U.S.-based cancer testing startup Grail Inc has filed for a U.S. initial public offering (IPO) to complete the commercialization of its population-scale multi-cancer early detection testing capability based on a technology called liquid biopsy.
Grail was spun out of gene sequencing company Illumina Inc in 2016, with investments from ARCH Venture Partners, Sutter Hill Ventures and Bezos Expeditions, the venture investment fund of Jeff Bezos.
The company set a placeholder amount of $100 million for the IPO, without disclosing the size of its offering. Illumina is the majority shareholder in Grail with a 14.6% stake, according to the company’s filing with U.S. SEC.
At last year’s American Society of Clinical Oncology (ASCO) Annual Meeting, the company presented data from a study, the Circulating Cell-free Genome Atlas (CCGA) Study. In the largest study of its kind, Grail reported conclusions from the CCGA demonstrating that a single blood test can detect more than 50 cancers. This study encapsulates the promise of cancer control through early detection. Here are more details reported by Annals of Oncology.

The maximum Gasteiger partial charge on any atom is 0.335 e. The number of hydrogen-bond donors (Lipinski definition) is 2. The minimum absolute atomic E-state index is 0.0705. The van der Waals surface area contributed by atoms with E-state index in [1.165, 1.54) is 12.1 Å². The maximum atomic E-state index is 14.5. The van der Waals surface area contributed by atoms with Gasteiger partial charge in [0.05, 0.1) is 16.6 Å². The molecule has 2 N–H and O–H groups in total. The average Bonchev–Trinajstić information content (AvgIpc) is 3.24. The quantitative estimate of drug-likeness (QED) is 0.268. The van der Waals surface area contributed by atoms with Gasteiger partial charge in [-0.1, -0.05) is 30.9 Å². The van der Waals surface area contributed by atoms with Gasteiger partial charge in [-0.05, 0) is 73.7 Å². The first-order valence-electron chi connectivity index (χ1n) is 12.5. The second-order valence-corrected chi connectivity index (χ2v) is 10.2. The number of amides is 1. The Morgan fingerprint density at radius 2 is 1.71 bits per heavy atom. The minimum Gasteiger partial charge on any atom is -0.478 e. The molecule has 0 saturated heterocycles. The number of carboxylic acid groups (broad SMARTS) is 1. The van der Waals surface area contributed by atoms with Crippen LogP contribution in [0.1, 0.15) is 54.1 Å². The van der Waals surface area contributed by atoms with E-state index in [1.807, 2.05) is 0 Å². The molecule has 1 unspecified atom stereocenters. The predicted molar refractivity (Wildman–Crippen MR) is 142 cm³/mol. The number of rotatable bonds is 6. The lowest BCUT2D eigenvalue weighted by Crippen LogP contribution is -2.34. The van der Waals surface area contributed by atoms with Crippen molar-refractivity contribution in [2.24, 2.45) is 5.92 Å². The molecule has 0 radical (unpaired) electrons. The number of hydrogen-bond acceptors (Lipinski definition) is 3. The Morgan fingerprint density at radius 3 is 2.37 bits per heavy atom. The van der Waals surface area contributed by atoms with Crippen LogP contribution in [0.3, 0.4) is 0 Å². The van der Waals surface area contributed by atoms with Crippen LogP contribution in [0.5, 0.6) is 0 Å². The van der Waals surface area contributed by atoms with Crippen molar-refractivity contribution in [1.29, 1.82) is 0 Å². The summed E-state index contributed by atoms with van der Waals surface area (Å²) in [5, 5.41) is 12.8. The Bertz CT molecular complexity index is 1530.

Grail’s liquid biopsy tool is called Galleri. The company claims that data in a clinical study showed that when Galleri detected a cancer, it was also able to localize the cancer signal with high accuracy. In the second sub-study (CCGA-2) of the CCGA, when a cancer signal was detected, an earlier version of Galleri localized the cancer signal in 96% of the samples, and of these, Galleri correctly localized the cancer signal in 93%. Early data also suggested that indolent cancers are unlikely to be detected by Galleri, potentially reducing the problem of treating over-diagnosed cancers.